Folks, keep in mind exoplanet studies continue and continue to show challenges to the MMSN for our solar system, example how gas giants form. Here is a newer report. Small Jupiter-like planets hint we need to rethink how gas giants form,
, “Two Jupiter-like planets that orbit a young star are much smaller than expected, which may suggest we need to rethink our ideas of the early evolution of gas giant planets."
NASA ADS Abstract, Rapid contraction of giant planets orbiting the 20 million-years old star V1298 Tau, https://ui.adsabs.harvard.edu/abs/2021arXiv211109193S/abstract
, November 2021. “Current theories of planetary evolution predict that infant giant planets have large radii and very low densities before they slowly contract to reach their final size after about several hundred million years. These theoretical expectations remain untested to date, despite the increasing number of exoplanetary discoveries, as the detection and characterisation of very young planets is extremely challenging due to the intense stellar activity of their host stars..."
My observation. The 47-page arXiv paper (https://arxiv.org/pdf/2111.09193.pdf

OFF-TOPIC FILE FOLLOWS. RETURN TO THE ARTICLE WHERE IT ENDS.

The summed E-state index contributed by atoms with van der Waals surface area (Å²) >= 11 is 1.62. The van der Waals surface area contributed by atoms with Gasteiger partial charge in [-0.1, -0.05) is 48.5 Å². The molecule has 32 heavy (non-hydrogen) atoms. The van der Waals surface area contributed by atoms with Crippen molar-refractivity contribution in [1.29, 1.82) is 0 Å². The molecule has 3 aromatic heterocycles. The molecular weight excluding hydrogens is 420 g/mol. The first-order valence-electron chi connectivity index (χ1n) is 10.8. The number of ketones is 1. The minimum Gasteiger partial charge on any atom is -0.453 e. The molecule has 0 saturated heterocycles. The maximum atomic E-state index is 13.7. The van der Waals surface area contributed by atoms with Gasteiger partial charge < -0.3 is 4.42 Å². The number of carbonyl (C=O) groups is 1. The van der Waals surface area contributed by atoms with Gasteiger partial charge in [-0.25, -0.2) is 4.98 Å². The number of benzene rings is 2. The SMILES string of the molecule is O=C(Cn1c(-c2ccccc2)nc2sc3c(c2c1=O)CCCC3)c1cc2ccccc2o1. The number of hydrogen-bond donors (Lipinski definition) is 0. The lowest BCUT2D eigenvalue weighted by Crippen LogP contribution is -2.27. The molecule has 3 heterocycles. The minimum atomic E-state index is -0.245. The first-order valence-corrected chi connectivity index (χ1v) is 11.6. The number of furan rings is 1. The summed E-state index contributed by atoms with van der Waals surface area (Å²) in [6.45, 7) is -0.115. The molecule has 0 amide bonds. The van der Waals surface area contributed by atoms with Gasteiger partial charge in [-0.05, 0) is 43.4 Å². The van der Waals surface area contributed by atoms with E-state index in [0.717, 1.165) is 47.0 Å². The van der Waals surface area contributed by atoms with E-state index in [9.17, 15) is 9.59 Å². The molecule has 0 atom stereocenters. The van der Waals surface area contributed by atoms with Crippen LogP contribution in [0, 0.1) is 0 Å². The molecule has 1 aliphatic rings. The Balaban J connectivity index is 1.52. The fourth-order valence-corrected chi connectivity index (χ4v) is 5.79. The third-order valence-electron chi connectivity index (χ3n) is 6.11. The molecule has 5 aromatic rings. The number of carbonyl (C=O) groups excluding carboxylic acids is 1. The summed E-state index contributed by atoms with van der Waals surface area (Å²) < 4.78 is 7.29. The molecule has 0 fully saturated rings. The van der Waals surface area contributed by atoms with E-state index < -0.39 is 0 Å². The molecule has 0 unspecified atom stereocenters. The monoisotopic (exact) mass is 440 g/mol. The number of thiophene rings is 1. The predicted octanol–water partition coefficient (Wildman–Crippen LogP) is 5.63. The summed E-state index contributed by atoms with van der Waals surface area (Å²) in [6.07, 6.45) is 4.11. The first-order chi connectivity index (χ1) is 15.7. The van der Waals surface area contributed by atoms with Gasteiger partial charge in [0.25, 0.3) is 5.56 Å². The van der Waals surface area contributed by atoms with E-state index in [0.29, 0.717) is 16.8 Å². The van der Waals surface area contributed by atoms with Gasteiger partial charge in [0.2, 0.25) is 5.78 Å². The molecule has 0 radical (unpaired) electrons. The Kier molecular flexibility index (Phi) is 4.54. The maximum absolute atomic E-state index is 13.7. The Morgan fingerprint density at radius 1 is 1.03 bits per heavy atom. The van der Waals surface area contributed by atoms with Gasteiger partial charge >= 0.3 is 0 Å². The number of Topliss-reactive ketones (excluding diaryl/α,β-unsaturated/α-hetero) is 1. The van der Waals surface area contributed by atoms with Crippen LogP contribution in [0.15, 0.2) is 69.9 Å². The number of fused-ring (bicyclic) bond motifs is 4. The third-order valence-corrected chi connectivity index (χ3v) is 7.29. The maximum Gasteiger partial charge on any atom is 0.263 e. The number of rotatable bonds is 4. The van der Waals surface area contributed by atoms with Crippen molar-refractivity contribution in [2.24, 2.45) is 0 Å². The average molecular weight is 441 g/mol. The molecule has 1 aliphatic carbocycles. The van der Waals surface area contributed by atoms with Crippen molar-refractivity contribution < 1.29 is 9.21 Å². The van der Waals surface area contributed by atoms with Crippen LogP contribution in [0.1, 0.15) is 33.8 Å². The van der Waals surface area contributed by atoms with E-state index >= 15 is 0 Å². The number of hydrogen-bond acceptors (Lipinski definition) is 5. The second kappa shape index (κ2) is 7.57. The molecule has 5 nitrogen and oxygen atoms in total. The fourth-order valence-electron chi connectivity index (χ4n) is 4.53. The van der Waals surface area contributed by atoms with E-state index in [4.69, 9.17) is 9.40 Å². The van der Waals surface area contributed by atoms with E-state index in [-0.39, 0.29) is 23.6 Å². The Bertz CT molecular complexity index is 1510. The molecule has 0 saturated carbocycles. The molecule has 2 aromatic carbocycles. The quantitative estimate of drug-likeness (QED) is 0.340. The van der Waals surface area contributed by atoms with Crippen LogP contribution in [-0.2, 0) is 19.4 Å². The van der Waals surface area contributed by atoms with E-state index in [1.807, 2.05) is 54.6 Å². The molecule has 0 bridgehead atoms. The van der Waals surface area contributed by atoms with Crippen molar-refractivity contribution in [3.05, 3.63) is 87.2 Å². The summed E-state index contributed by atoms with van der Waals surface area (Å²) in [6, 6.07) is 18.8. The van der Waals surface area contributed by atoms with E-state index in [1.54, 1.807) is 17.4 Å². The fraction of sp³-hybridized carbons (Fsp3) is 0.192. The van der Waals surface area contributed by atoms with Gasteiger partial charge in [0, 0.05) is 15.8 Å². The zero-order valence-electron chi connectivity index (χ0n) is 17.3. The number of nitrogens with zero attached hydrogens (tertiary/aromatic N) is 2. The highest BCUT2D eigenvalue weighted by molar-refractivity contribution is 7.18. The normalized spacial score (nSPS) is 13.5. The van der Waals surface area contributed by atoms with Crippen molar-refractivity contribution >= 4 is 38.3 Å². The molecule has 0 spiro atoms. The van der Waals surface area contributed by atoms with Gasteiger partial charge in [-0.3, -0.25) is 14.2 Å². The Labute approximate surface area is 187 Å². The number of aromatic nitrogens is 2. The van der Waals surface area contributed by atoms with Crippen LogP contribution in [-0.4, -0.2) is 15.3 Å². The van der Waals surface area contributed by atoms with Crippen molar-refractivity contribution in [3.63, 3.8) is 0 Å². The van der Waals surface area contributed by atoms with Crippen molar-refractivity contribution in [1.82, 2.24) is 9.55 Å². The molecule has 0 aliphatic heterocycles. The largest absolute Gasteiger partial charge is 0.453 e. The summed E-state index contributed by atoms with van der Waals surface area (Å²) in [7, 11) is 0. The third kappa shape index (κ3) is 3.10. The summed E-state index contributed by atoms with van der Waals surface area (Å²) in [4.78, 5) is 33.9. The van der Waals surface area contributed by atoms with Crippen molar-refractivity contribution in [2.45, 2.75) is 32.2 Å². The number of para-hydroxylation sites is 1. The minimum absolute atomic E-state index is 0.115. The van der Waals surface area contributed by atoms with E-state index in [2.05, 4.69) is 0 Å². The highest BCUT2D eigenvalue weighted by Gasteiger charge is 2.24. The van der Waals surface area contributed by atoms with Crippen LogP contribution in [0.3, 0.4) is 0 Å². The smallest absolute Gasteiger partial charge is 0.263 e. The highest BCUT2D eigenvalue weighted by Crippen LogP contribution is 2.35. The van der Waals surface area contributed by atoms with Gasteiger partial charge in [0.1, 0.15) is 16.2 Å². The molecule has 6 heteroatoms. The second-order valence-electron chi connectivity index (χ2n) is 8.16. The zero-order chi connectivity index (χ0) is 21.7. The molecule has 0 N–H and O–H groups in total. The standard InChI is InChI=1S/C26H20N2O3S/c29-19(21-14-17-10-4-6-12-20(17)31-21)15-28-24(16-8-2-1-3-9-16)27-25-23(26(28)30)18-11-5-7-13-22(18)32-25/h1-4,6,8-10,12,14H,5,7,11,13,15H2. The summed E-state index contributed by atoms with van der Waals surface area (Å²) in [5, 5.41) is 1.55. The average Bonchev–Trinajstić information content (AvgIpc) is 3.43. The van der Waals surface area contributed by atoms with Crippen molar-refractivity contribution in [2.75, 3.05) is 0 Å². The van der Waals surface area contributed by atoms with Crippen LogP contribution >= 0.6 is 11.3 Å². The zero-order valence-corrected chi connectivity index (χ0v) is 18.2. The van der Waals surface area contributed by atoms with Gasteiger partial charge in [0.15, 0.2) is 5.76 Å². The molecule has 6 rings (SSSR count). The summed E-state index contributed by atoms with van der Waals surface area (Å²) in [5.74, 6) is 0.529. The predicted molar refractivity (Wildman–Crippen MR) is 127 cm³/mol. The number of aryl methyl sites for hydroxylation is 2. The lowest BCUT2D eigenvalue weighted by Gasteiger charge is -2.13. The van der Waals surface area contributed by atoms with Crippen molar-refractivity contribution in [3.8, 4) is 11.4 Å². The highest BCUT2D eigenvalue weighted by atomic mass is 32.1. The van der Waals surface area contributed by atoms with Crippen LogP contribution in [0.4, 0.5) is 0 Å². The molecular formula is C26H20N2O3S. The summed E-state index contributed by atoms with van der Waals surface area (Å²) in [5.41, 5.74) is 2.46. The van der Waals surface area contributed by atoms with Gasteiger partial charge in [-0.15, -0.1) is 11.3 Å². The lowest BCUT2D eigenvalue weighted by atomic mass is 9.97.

) “Table 2: Planetary parameters for the V1298 Tau system” shows V 1298 Tau b orbital period 24.1399 days, a=0.1719 au, e=0.134. Mass = 0.64 Mjup, radius = 0.868 Rjup. The distance to V 1298 Tau is 108.5 pc and the star mass reported is 1.17 solar masses and 20 million years old age. Using my calculations, V 1298 Tau b orbital period = 2.4061E+01 days or 24.06 days, very close to the published 24.1399-day period. In the postulated 20 million years age reported, the exoplanet could complete 3.0360E+08 revolutions around the parent star or more than 300 million revolutions. Applying the MMSN to the postulated protoplanetary disk that the exoplanets reported at V1298 Tau evolved from, total dust and gas mass = 3.895626E+03 earth masses, or nearly 3900 earth masses. V 1298 Tau is a 4-exoplanet system with a companion star, HD 284154. The arXiv paper reports, “2.1 Membership to Group 29. V1298 Tau is the low-mass companion of the warmer, G0-type star HD 284154 at a projected separation of 97.7 arcsec (or 10600 AU at the distance of the system). The pair belongs to the recently identified Group 29,12 which is a young, sparse association of coeval stars in the Taurus 16 region, all of which share very similar proper motions and distances based on the Tycho-Gaia astrometric catalog (TGAS).46, 47.”
Some of the gas giants at V 1298 Tau, challenge current evolutionary models on how gas giant planets form. Science continues to work on showing How Gas Clouds Evolve into People but with struggles ongoing